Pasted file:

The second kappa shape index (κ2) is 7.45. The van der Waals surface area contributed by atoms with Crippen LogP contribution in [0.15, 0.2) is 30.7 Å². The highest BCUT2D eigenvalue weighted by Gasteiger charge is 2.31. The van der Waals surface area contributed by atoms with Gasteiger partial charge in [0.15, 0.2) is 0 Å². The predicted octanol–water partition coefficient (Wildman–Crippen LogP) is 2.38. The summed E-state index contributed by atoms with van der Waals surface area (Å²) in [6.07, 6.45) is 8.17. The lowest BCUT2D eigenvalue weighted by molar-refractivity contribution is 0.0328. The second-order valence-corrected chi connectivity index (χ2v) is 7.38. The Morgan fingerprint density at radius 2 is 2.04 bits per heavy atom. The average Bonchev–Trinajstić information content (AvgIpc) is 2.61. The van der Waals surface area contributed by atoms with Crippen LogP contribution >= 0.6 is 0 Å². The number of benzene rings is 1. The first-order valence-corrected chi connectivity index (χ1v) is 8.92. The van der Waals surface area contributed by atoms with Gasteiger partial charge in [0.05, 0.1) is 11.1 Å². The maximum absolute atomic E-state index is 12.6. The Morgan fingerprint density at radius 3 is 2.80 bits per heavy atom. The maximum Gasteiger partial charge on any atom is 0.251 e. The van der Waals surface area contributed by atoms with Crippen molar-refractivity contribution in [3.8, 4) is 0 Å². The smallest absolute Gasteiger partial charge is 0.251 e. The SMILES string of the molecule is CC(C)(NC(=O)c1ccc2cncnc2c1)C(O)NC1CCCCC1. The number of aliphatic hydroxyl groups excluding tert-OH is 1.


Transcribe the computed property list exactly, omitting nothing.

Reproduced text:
The second kappa shape index (κ2) is 7.45. The van der Waals surface area contributed by atoms with Crippen LogP contribution in [0.15, 0.2) is 30.7 Å². The highest BCUT2D eigenvalue weighted by Gasteiger charge is 2.31. The van der Waals surface area contributed by atoms with Gasteiger partial charge in [0.15, 0.2) is 0 Å². The predicted octanol–water partition coefficient (Wildman–Crippen LogP) is 2.38. The summed E-state index contributed by atoms with van der Waals surface area (Å²) in [6.07, 6.45) is 8.17. The lowest BCUT2D eigenvalue weighted by molar-refractivity contribution is 0.0328. The second-order valence-corrected chi connectivity index (χ2v) is 7.38. The Morgan fingerprint density at radius 2 is 2.04 bits per heavy atom. The average Bonchev–Trinajstić information content (AvgIpc) is 2.61. The van der Waals surface area contributed by atoms with Crippen LogP contribution >= 0.6 is 0 Å². The number of benzene rings is 1. The first-order valence-corrected chi connectivity index (χ1v) is 8.92. The van der Waals surface area contributed by atoms with Gasteiger partial charge in [0.05, 0.1) is 11.1 Å². The maximum absolute atomic E-state index is 12.6. The Morgan fingerprint density at radius 3 is 2.80 bits per heavy atom. The maximum Gasteiger partial charge on any atom is 0.251 e. The van der Waals surface area contributed by atoms with Crippen molar-refractivity contribution in [3.8, 4) is 0 Å². The smallest absolute Gasteiger partial charge is 0.251 e. The SMILES string of the molecule is CC(C)(NC(=O)c1ccc2cncnc2c1)C(O)NC1CCCCC1. The number of aliphatic hydroxyl groups excluding tert-OH is 1.